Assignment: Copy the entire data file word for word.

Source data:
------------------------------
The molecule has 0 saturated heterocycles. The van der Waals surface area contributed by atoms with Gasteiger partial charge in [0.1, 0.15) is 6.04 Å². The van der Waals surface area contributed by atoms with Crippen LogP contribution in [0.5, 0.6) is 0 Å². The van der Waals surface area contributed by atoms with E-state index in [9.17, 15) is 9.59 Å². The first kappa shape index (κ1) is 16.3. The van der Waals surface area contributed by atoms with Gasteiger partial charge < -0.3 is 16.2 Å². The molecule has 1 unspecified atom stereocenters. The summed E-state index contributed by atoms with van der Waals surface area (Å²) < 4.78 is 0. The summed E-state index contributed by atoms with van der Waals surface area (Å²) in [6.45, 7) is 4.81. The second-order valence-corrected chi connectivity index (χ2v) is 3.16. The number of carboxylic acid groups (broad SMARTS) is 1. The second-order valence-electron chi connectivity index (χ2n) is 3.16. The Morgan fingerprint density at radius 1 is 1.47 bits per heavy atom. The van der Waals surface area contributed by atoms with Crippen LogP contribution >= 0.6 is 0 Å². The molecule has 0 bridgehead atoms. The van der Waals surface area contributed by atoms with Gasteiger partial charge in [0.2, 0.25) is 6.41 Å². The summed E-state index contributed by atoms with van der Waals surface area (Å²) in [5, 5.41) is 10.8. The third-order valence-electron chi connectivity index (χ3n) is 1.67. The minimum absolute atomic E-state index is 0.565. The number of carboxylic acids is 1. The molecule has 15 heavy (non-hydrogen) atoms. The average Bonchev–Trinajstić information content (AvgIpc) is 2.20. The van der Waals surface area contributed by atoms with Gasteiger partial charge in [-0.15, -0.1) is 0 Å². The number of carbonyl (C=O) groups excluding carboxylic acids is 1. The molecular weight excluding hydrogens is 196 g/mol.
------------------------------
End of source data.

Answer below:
The molecule has 0 saturated heterocycles. The van der Waals surface area contributed by atoms with Gasteiger partial charge in [0.1, 0.15) is 6.04 Å². The van der Waals surface area contributed by atoms with Crippen LogP contribution in [0.5, 0.6) is 0 Å². The van der Waals surface area contributed by atoms with E-state index in [9.17, 15) is 9.59 Å². The first kappa shape index (κ1) is 16.3. The van der Waals surface area contributed by atoms with Gasteiger partial charge < -0.3 is 16.2 Å². The molecule has 1 unspecified atom stereocenters. The summed E-state index contributed by atoms with van der Waals surface area (Å²) < 4.78 is 0. The summed E-state index contributed by atoms with van der Waals surface area (Å²) in [6.45, 7) is 4.81. The second-order valence-corrected chi connectivity index (χ2v) is 3.16. The number of carboxylic acid groups (broad SMARTS) is 1. The second-order valence-electron chi connectivity index (χ2n) is 3.16. The Morgan fingerprint density at radius 1 is 1.47 bits per heavy atom. The van der Waals surface area contributed by atoms with Crippen LogP contribution >= 0.6 is 0 Å². The molecule has 0 bridgehead atoms. The van der Waals surface area contributed by atoms with Gasteiger partial charge in [0.2, 0.25) is 6.41 Å². The summed E-state index contributed by atoms with van der Waals surface area (Å²) in [5, 5.41) is 10.8. The third-order valence-electron chi connectivity index (χ3n) is 1.67. The minimum absolute atomic E-state index is 0.565. The number of carboxylic acids is 1. The molecule has 15 heavy (non-hydrogen) atoms. The average Bonchev–Trinajstić information content (AvgIpc) is 2.20. The van der Waals surface area contributed by atoms with Gasteiger partial charge in [-0.15, -0.1) is 0 Å². The number of carbonyl (C=O) groups excluding carboxylic acids is 1. The molecular weight excluding hydrogens is 196 g/mol.